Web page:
So for six hours we were confined in the plane on the ground at Changi. The flight was full of devout Muslims from East Java (which is Indonesian for 'Norfolk' or 'Alabama') going on minor pilgrimage. They had obviously never flown before - jostling on boarding to make sure they got a seat and didn't have to ride on top with the baggage, bringing their own lunch pails full of rice, praying in an alarming fashion when we took off or encountered turbulence and so on. They were getting agitated and the cabin crew were having difficulty explaining the problem, having only modern - rather than Koranic - Arabic and no Javanese (there is also the issue that as far as I know the Koran is somewhat light on mentions of aircraft bird strikes and repairs to avionics systems, but I could be wrong).
I was trying to explain the situation to a nice old bearded geezer sitting across the aisle from me, and a stewardess noticed. She bustled over to me. "Can you communicate with these people?" "Um, sort of" I replied. "Well could you come up to the front and announce over the PA system what's going on?"
The problem with studying the social use and ancient literature of a language is that your vocabulary of modern jets tends to be a bit poor. And being asked to move from "explaining things to the bloke next to you" to "making an official airline tannoy announcement" is a challenge at the best of times. As I switched on the microphone, my mind went blank. "Ladies and gentleman" I started in Javanese, followed by a long pause. "We've been run over by a giant evil bird."
There were encouraging murmurs of understanding from the peasantry, presumably accompanied my sotto voce mumblings of "Well they would 'ave that in that Singapore, wouldn't they? That's the sorter thing they 'ave."
"So we must wait while they mend our chariot."
To me surprise and relief, there are broad smiles of understanding, . The pilgrims duly sit down assuaged and the stewardess is touchingly grateful. Not grateful enough to give me her number, but extra-smiley nonetheless. My connection to London was screwed, obviously, but that's a relatively small price to pay for remaining alive, in my book.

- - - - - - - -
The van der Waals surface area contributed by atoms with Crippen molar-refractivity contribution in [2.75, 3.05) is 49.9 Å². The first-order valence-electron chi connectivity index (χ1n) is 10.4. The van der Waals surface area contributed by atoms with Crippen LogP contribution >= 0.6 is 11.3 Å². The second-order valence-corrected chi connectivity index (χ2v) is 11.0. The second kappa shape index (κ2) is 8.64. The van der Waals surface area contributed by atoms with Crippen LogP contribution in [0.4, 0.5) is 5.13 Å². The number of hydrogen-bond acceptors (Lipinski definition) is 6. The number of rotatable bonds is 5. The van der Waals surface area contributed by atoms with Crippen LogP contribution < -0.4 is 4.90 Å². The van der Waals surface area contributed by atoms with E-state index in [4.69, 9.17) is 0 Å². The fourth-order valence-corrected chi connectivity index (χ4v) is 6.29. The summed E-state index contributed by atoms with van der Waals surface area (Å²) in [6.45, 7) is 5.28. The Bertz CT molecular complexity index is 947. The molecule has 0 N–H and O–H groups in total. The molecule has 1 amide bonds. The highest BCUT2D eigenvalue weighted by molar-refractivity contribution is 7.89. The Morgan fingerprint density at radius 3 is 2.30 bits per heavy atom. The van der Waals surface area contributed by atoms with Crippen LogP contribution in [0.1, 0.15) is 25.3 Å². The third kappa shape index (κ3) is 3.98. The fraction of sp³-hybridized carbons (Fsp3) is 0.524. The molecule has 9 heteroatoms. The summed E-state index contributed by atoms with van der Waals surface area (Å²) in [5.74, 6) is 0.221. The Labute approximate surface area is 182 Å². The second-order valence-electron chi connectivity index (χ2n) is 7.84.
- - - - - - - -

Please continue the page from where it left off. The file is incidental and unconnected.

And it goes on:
But the most endearingly ramshackle flight I ever took was on a Mandala Airways Vickers Viscount from Padang to Jakarta. With propellers. I remembered having a model of one when I was a small kid, and somehow there was a lost world glamour to travelling on a vintage plane. Not long afterwards Mandala scrapped them all in favour of anonymous modern jets. Indonesian pilots have an understandable respect for thunderclouds, of which Java in particular has more than any other place on earth. Lacking the ceiling to go over them or the suicidal tendency to fly through them, the pilots would weave in and out of the cloud-stacks, banking at crazy angles to avoid being shaken to bits by the turbulence.
Padang is a 'walk straight out of waiting room across grass and climb steps' sort of airfield, of a kind I rather like (the only one more basic I've ever encountered was 'Mid Wales Airport' near Welshpool, where air traffic control consists of the canteen manageress popping her head outside to have a look around and then clearing you for landing via a walkie-talkie, but that's another story). Walking out, getting on a prop-plane, going for a roller-coaster ride through stormclouds. That's flying...